New Jersey Invalidates Non-Disclosure Provisions In Discrimination, Harassment, and Retaliation Settlements, and Prohibits Preemptive Waiver of Statutory Rights


Employment Law Monthly - March 2019


Authored by Kathryn K. Forman

As of March 18, 2019, employers covered by New Jersey law can no longer enforce employment contracts or settlement agreements that conceal the details of alleged claims of discrimination, harassment, or retaliation. This change in the law comes as an amendment to the New Jersey Law Against Discrimination (NJLAD), N.J.S.A. 10:5-1, et seq. The amendment, which was brought about by Senate Bill 121, and signed into law by New Jersey Governor Phil Murphy, also renders unenforceable any contractual provision wherein an employee agrees to waive any substantive rights relating to claims of discrimination, retaliation, or harassment, including any prospective waiver of rights under NJLAD, or any other statute or case law. 

Employees, on the other hand, still can enforce non-disclosure agreements against employers, but waive their right to do so in the event that the employee "publicly reveals sufficient details of the claim so that the employer is reasonably identifiable." Any settlement agreement resolving a claim of discrimination, retaliation, or harassment must contain a bold, prominently placed notice setting forth the employee's right to enforcement as well as this limitation. Employers are prohibited from retaliating against an employee who refuses to enter into an agreement that would be unenforceable under the new law, and an employer who attempts to enforce such an agreement against an employee must pay the employee's reasonable counsel fees and costs.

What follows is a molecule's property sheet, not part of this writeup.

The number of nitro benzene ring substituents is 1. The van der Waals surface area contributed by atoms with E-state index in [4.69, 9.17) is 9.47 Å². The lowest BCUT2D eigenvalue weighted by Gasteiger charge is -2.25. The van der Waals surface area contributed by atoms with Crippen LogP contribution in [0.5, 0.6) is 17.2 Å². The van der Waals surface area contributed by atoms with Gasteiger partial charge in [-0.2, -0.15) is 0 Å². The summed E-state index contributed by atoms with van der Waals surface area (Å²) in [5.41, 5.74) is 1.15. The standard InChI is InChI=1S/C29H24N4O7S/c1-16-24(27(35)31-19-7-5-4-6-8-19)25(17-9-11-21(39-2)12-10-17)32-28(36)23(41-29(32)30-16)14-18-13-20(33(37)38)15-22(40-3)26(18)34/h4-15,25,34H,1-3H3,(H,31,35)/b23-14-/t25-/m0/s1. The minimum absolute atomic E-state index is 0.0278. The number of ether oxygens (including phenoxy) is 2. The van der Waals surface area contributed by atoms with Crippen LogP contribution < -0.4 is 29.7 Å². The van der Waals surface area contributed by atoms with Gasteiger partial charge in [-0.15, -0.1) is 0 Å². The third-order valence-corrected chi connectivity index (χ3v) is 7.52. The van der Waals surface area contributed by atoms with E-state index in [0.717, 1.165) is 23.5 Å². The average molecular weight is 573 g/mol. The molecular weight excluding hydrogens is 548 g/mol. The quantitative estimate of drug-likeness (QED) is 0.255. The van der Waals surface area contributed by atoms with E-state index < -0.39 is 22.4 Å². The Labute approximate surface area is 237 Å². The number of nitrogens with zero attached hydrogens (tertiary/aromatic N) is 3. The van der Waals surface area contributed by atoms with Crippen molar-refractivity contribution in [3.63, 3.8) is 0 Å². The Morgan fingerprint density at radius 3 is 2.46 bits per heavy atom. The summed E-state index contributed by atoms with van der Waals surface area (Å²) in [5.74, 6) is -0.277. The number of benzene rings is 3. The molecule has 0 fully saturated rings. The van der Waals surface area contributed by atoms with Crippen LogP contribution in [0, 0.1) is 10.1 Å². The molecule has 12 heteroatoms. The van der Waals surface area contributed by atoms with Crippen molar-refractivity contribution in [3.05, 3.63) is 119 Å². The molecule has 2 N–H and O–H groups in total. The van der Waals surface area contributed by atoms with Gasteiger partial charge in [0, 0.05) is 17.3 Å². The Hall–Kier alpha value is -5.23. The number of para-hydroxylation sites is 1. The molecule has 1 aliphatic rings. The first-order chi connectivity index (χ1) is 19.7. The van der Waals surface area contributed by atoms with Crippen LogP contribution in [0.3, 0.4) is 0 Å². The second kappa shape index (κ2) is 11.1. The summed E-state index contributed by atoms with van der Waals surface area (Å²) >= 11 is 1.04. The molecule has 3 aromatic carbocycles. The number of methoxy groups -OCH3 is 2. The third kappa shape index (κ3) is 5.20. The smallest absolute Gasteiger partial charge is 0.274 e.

Notably, the Legislature specifically carves out certain exceptions, expressly stating that the law does not apply to the terms of collective bargaining agreements, non-compete agreements, and non-disclosure agreements that prohibit only the disclosure of proprietary information, which is limited to include only "non-public trade secrets, business plan and customer information."  


Consistent with NJLAD, the new law contains a two-year statute of limitations and awards counsel fees to a prevailing plaintiff who claims to be aggrieved by a violation of the law. The amendment diverges from NJLAD's other employment law provisions where it entitles aggrieved employees to common law tort remedies rather than statutorily recognized emotional distress damages. The law takes effect immediately and applies to "all contracts and agreements entered into, renewed, modified, or amended on or after the effective date."